During the war with China, which began in 1931, it was apparent that a larger cartridge was needed and the Japanese adopted the 7.7x58mm round, based on the British .303 (7.7x57R). To confuse collectors and military historians for decades, this rifle was designated the Type 99 – which in this case refers to the Japanese year 2099, which was believed to be the date of the creation of the world). Some three and a half million of the Type 99 rifles were made, not counting variations, which include sniper configurations, and even take-down models that were reportedly designed for use by paratroopers. Another version of the rifle, the Type 44 Carbine, was designed primarily for use as a cavalry rifle – although this shouldn’t be confused with the Type 38 Cavalry rifle, a slightly shorter version of the Type 38.
Type 11 Light Machine Gun
The Japanese Army had since the opening to the west followed French influence. This was certainly the case with the Type 11, which was modeled after the French Hotchkiss air-cooled, gas-operated light machine gun, and designed by Kijiro Nambu. It used the same cartridges as the Type 38 infantry rifle, and used a detachable hopper magazine, which allowed for the gun to be constantly fed with ammunition while firing. Five round clips could be stacked laying flat above the receiver, which eased loading – something that probably seemed like an excellent idea in test situations. This proved to be a problem as dirt and grime could easily jam the weapon. Likewise, while reloading from a fixed position was easy, it was nearly impossible to reload quickly whilst on the move.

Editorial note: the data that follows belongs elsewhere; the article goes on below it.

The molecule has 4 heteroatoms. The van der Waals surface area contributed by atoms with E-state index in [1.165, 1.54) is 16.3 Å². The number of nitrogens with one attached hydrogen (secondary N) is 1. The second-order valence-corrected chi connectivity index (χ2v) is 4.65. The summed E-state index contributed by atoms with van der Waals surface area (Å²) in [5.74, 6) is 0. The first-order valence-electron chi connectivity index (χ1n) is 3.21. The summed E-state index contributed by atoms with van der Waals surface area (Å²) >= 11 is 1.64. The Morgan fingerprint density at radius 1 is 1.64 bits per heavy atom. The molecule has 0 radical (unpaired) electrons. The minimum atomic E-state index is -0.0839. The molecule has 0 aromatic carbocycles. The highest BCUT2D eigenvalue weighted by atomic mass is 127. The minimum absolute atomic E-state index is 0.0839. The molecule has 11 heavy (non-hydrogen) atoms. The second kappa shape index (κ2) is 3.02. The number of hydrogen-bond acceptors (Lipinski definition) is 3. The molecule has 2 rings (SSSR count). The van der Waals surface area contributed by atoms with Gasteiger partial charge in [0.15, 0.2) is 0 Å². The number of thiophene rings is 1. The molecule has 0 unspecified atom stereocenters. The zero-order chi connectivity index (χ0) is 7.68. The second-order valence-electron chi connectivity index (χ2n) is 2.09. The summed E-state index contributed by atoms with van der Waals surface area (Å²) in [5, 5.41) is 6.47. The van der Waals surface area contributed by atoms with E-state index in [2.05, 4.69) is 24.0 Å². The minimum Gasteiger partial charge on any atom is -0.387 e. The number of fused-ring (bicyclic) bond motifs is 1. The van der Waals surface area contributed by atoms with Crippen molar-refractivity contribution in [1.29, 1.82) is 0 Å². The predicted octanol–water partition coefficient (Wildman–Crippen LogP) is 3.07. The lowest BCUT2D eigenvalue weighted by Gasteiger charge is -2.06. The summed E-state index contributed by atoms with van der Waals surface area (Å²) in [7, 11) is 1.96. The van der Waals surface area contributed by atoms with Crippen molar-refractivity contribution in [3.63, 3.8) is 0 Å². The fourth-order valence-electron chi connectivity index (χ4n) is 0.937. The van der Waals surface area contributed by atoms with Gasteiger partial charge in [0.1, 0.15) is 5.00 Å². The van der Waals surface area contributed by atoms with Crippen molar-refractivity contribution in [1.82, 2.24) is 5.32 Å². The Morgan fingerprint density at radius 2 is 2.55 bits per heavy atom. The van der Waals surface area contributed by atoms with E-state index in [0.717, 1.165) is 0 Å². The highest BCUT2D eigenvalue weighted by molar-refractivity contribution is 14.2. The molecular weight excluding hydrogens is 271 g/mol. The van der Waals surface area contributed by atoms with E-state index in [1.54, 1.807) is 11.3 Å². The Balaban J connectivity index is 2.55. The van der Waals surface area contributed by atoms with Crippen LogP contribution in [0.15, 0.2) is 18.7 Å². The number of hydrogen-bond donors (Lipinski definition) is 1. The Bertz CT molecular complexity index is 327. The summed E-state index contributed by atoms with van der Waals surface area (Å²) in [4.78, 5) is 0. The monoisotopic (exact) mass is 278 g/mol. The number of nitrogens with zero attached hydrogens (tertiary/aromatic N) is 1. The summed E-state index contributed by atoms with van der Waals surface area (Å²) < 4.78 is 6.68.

Type 96 Light Machine Gun
This was essentially an improved version of the Type 11. It featured a folding bipod and interestingly enough could even be fitted with a bayonet! The biggest problem with this LMG is that it jammed when fired cases often became stuck in the chamber. To solve the problem it was suggested by the gun’s designer Kijiro Nambu that the cartridges should be oiled – which of course in combat only made matters worse!